When protecting yourself from sunburn, you most likely give the most attention to your skin. However, it is important that you protect your entire body from harmful UV rays, including your eyes. According to a survey from the American Optometric Association (AOA), nearly 35 percent of Americans admitted that they often forget to protect their eyes from the sun.
Sunburned eyes can cause both short-term and long-term effects. Symptoms include redness or irritation, tearing, pain, a gritty feeling (almost like there's sand in your eyes), blurry vision and temporary loss of vision (called photokeratitis or snow blindness). Long-term effects can include cataracts, benign growths on the eye, skin cancer of the eyelids and surrounding tissue, and possibly macular degeneration.
Recently, CNN newsman Anderson Cooper revealed that he went blind for 36 hours after the sun’s reflection off of the ocean sunburned his eyes. During a broadcast of his daytime talk show Anderson Live, Cooper explained, “I woke up in the middle of the night and it feels like my eyes are on fire…I think, oh maybe I have sand in my eyes or something…It turns out I have sunburned my eyeballs...I went blind for 36 hours.”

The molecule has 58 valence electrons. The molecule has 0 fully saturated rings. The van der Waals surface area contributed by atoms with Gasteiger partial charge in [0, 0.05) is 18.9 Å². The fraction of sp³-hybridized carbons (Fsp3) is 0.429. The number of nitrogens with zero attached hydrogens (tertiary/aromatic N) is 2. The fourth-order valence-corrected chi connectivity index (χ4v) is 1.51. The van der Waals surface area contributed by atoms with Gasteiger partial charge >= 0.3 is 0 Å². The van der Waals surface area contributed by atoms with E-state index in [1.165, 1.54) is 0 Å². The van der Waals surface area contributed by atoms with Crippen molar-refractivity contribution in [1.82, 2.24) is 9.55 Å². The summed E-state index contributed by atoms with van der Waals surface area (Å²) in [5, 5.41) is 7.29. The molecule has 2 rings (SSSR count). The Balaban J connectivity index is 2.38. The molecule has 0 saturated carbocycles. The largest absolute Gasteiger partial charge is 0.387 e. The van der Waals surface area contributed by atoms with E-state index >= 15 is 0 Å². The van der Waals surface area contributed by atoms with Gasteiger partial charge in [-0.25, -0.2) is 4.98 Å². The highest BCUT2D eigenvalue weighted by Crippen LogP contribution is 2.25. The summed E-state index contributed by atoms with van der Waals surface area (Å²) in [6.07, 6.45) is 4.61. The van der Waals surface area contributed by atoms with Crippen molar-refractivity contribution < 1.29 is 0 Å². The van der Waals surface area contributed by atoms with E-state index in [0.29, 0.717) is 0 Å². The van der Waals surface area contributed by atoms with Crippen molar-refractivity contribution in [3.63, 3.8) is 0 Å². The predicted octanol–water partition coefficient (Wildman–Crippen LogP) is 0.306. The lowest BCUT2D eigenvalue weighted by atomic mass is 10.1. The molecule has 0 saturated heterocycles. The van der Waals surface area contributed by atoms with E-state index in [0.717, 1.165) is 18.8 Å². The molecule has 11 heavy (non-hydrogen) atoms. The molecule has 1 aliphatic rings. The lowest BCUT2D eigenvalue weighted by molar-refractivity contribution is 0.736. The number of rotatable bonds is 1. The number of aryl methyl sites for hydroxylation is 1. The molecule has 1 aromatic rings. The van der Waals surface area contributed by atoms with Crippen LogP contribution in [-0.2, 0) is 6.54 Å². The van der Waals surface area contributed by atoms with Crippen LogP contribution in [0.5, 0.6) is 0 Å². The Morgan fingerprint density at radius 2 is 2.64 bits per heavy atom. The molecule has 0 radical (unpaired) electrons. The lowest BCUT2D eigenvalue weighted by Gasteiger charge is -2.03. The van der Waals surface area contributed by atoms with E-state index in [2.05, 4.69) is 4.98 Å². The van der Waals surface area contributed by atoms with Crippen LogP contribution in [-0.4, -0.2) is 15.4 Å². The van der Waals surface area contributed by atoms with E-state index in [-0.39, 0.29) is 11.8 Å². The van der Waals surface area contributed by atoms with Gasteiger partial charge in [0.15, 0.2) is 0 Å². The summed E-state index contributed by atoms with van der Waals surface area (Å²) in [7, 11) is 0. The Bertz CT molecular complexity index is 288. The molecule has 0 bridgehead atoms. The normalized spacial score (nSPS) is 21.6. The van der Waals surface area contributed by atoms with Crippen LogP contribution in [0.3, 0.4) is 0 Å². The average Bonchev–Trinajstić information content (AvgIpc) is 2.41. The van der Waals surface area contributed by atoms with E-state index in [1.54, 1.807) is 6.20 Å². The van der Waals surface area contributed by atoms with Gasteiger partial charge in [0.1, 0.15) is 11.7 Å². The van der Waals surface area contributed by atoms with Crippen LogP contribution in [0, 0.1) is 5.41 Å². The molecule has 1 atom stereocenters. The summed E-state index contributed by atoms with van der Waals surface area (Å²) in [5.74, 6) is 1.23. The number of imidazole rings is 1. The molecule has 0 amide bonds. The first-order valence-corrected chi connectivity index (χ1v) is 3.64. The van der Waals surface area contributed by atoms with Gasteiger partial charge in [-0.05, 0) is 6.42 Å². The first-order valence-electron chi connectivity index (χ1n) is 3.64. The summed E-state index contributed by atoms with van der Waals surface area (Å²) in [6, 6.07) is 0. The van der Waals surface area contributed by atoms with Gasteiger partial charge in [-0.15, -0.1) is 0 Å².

According to the AOA, eye damage due to UV rays is cumulative, so it is never too late to start protecting your eyes. Following are some tips for getting started:
1. Wear protective eyewear any time your eyes are exposed to UV light, even on cloudy days and during winter months.
2. Look for quality sunglasses that offer good protection. Sunglasses should block out 99 to 100 percent of both UV-A and UB-B radiation and screen out 75 to 90 percent of visible light.
3. Check to make sure your sunglass lenses are perfectly matched in color and free of distortion and imperfection.
4. Purchase gray-colored lenses. They reduce light intensity without altering the color of objects, providing the most natural color vision.
5. Don’t forget protection for children and teenagers. They typically spend more time in the sun than adults.
6. Schedule comprehensive eye exams.
These simple safety precautions can determine the fate of your eye health now and later in life. Isn’t your vision worth it?